A feud between two Hamilton, Ont. brides and their wedding guest over a humble gift has gone viral.
The Hamilton Spectator published a letter sent by one of its readers who had recently attended the wedding of two women in Stoney Creek. As a gift, he and his girlfriend created a basket of treats including pasta, salsa, olive oil “and a few ‘fun’ items like marshmallow fluff, Sour Patch Kids and butterscotch sauce,” the reader said.
But the brides felt the gift didn’t cut it and they didn’t hesitate to let their guest know. They first asked their guest for a receipt, claiming one of the women is gluten-intolerant. Then, on Father’s Day, the guest received a text from one of the brides, who the guest identified as “bride no. 1” and “Laura.”
“Hey [guest] it's [bride no. 1]'s wife, Laura. I want to thank you for coming to the wedding Friday. I'm not sure if it's the first wedding you have been to, but for your next wedding... People give envelopes. I lost out on $200 covering you and your date’s plate... And got fluffy whip and sour patch kids in return. Just a heads up for the future :)"
The guest said he was infuriated by the note and responded via Facebook to let them know how insulted he felt and suggesting they purchase an etiquette guide. This launched a back-and-forth, cringe-worthy exchange of escalating insults.
“Weddings are to make money for your future.. Not to pay for peoples meals. Do more research. People haven't gave gifts since like 50 years ago!” the bride wrote.
“It's obvious you have the etiquette of a twig,” the guest launched back. “You wanna [sic] have a party, you pay for it, DON'T expect me to.”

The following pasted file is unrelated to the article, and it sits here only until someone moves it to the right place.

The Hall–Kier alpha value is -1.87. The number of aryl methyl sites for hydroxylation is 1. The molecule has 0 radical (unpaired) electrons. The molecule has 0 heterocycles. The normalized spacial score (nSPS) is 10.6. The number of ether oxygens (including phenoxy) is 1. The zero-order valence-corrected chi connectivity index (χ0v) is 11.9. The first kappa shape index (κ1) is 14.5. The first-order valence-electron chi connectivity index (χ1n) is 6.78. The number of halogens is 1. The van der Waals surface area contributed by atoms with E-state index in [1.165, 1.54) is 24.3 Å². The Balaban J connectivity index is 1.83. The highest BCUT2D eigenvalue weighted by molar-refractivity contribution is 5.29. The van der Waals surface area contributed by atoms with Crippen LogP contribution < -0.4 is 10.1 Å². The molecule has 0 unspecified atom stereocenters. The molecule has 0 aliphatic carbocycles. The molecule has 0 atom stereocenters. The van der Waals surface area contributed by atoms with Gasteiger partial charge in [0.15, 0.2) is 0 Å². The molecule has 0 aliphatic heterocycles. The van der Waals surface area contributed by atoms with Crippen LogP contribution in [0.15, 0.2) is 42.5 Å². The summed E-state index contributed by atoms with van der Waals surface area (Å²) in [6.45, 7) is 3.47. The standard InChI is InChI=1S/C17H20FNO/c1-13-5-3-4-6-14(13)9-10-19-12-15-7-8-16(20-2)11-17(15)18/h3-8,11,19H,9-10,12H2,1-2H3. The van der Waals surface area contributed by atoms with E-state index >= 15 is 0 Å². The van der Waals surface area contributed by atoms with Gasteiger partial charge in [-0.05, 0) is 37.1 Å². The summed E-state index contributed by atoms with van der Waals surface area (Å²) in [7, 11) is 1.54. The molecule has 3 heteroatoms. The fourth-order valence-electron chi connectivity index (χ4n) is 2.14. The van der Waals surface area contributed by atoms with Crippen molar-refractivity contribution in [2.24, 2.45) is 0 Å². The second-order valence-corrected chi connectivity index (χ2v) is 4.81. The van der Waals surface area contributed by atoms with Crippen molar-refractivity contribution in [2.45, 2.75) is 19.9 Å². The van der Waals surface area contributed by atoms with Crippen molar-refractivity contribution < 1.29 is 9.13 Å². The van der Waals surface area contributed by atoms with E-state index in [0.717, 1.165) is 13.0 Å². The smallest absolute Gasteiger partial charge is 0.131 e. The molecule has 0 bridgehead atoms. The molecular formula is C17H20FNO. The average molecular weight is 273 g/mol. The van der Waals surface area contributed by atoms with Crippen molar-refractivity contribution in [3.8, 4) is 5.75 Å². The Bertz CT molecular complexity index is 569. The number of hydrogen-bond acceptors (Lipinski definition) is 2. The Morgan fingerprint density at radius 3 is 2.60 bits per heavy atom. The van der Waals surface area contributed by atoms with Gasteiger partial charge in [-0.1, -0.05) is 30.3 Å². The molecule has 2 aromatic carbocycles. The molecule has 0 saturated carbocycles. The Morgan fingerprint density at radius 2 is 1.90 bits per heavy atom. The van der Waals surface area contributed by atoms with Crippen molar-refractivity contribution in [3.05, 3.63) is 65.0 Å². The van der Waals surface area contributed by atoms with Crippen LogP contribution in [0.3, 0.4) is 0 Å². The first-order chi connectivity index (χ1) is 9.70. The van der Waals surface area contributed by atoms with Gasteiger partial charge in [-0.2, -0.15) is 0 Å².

Now the story has launched an online debate about wedding etiquette. Some say the gift wasn’t up to par with what’s expected. One commenter said “my first reaction was ‘wow, that was one cheapo gift to bring to a wedding.’” Others say it’s the thought that counts, but nearly everyone agrees the brides’ reactions were inappropriate and rude.
Toronto etiquette expert Louise Fox said it’s clear the brides were wrong in this case.
“A person should always be a grateful receiver,” she said. “When you invite someone to your wedding, they’re a guest. If you want them to pay for your wedding, maybe you should charge admission rather than calling them a guest.”
She said the gift was entirely appropriate given the guests’ relationship with the couple — they were business acquaintances— but even if it wasn’t, it’s up to the receiver to be gracious and accept the gift with gratitude.
But nobody wants to be the guest who brings the crummy gift to the party. How can you be sure what kind of gift is appropriate when it’s considered rude to include such information on the invitation? Fox recommends speaking to the parents of the couple.
“If in doubt, always ask.”
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